Is there a way to make boolean expressions like "a == b || a == с || a == d" more succinct?

Is there a way to make boolean expressions like “a == b || a == с || a == d” more succinct? Something like “a == b || с || d”. Suppose there’s an array of Latin letters and you want to filter out certain letters (I know it’s not how the OR operator works in Java!)

char[] alphabet = new char[26];
for (int i = 0; i < alphabet.length; i++) {
alphabet[i] = (char)('A' + i);
}
ArrayList<Character> specialLetterList = new ArrayList<>();
for (char letter : alphabet) {
if (letter.toLowerCase == 'c' || 'd' || 'e' || 'o') {
specialLetterList.add(letter);
}
}

Or suppose there are objects, and you want to make sure that only objects with certain field values pass through an if statement

String hairColor;
public Person(String hairColor){
this.hairColor = hairColor;
}
public static void main (String[] args) {
List<Person> individuals = Arrays.asList (
Person individual1 = new Person("blonde");
Person individual2 = new Person("ginger");
Person individual3 = new Person("dark");
)
List<Person> individualsWithFancyHairColor = new List<>();
for (Person person : individuals) {
if (person.hairColor.equals("blonde" || "ginger")) {
individualsWithFancyHairColor.add(person);
}
}
}

Or suppose I want to retrieve certain letters from a List of Characters by their Unicode values. I could do it like this, but it’s verbose

List<Character> specialLetters = englishAlphabet.stream()
               .filter(letter -> (int)Character.toUpperCase(letter) == 67
                                    || (int)Character.toUpperCase(letter) == 79
                                    || (int)Character.toUpperCase(letter) == 68
                                    || (int)Character.toUpperCase(letter) == 69)
                .toList();

How do I express the “OR” idea more succinctly here?

No, this has been asked (and answered) many times before.

The “OR” operator || compares the expressions either side of it to determine whether they are truthy or falsey, and thus by extension whether the result of the operation is true or false.

If you have a conditional expression of a == b, you’re testing is a equal to b. Same for a == c.

When we do a == b || a == c we are asking, essentially, “is a equal to b, or is a equal to c?” If either of those are true, the expression is true.

The expression a == b || a == c is not equivalent to a == b || c. The latter is asking "is a equal to b, or is c true? If c is a “truthy” value, then your whole expression is true regardless of whether a == c as you intended.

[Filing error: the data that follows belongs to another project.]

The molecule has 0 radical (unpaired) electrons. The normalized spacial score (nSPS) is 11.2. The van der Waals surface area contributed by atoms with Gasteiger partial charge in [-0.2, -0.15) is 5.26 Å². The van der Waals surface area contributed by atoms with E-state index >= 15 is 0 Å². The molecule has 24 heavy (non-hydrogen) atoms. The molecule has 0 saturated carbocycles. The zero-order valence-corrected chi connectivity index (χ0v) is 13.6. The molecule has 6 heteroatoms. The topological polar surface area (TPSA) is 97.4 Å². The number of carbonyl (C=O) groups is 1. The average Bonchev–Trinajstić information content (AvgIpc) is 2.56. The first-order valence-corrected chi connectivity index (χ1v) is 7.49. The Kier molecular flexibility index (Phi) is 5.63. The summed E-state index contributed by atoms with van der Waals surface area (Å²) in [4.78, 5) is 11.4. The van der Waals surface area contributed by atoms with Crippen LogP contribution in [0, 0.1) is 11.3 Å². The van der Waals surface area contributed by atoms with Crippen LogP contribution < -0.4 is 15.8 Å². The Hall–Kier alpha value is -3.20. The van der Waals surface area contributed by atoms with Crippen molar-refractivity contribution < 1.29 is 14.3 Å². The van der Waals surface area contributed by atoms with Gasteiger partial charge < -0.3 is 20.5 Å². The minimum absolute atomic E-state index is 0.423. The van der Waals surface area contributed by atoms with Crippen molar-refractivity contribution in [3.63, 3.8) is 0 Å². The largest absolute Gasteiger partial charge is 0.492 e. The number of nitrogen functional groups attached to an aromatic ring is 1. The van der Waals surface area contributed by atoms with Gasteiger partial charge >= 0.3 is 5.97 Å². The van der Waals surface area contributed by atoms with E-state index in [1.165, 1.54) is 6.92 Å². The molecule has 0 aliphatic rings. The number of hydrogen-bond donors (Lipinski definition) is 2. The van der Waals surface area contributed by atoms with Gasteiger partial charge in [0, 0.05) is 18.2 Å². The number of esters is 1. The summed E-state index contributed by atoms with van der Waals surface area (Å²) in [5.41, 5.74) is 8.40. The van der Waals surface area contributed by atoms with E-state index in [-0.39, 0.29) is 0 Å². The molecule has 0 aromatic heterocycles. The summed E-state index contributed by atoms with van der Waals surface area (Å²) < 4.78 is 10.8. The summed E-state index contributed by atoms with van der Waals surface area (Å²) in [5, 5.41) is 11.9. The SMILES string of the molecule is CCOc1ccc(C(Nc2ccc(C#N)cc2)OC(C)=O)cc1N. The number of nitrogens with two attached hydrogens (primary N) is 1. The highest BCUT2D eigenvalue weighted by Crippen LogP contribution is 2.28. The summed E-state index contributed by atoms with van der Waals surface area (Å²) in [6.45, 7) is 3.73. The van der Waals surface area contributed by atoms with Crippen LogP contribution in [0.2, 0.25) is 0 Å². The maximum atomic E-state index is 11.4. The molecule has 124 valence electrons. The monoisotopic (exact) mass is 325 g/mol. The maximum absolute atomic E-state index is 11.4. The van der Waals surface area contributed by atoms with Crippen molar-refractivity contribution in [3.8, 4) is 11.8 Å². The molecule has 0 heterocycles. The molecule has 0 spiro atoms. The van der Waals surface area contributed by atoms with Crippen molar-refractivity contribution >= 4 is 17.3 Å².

Depending on the circumstance, you may be able to leverage pre-existing Java class methods to do what you’re after with less typing of == by using something like List.contains() or by doing a search over an array for example.

6 Likes

Look, I know it’s not how the OR operator works. My question was whether the same goal could be achieved with the tools Java actually provides. Imagine there were 10 or 20 different “fancy” hair colors instead of two. There’s no way any sane person would ever decide to list them all in an if argument in such a verbose way. There must be shortcuts. How would you rewrite my examples to make them more succinct in cases like that?

You could consider using switch...case statements, but I imagine that’s not really what you’re looking for?

Please rewrite my examples using the switch statements to show what you mean

Of which, I gave you two examples: the contains() method for the List type probably being the most directly applicable to the examples you gave.

No, they probably wouldn’t… especially not if there were a total of 25 colours, of which 20 were - as you put it - “fancy” and the remainder “uninteresting”. At which point, the filter would not necessarily be to look for the 20 values of interest but to look for the 5 which aren’t and exclude them…

I dislike the word “shortcuts”, mainly from a semantic view point as it implies cut corners and by extension shoddy code, but yes in any program there will likely always be ways to make it more efficient.

I’m not going to rework your examples - mainly because neither of them immediately run for me without compiler errors. Instead, consider how the following may be of use in certain situations beyond the hypothetical ones you’ve constructed.

(Again, I’m mainly concerned with briefly introducing the List.contains() class method. No idea if this actually runs in the context of your example.)

...
List<String> interestingHairColours(Arrays.asList("blonde", "ginger");
for (Person person : individuals) {
  if (interestingHairColours.contains(person.hairColor) {
    // the person's hair colour is of interest... so do something.

}
...
1 Like

The first two weren’t supposed to be compiled, by the way. I purposefully used “OR” operators in a way that is not supported by Java to get my idea across. The third is just a code snippet, it is not supposed to be compiled either (otherwise, there’s nothing wrong with it). Thanks for your idea with Lists, though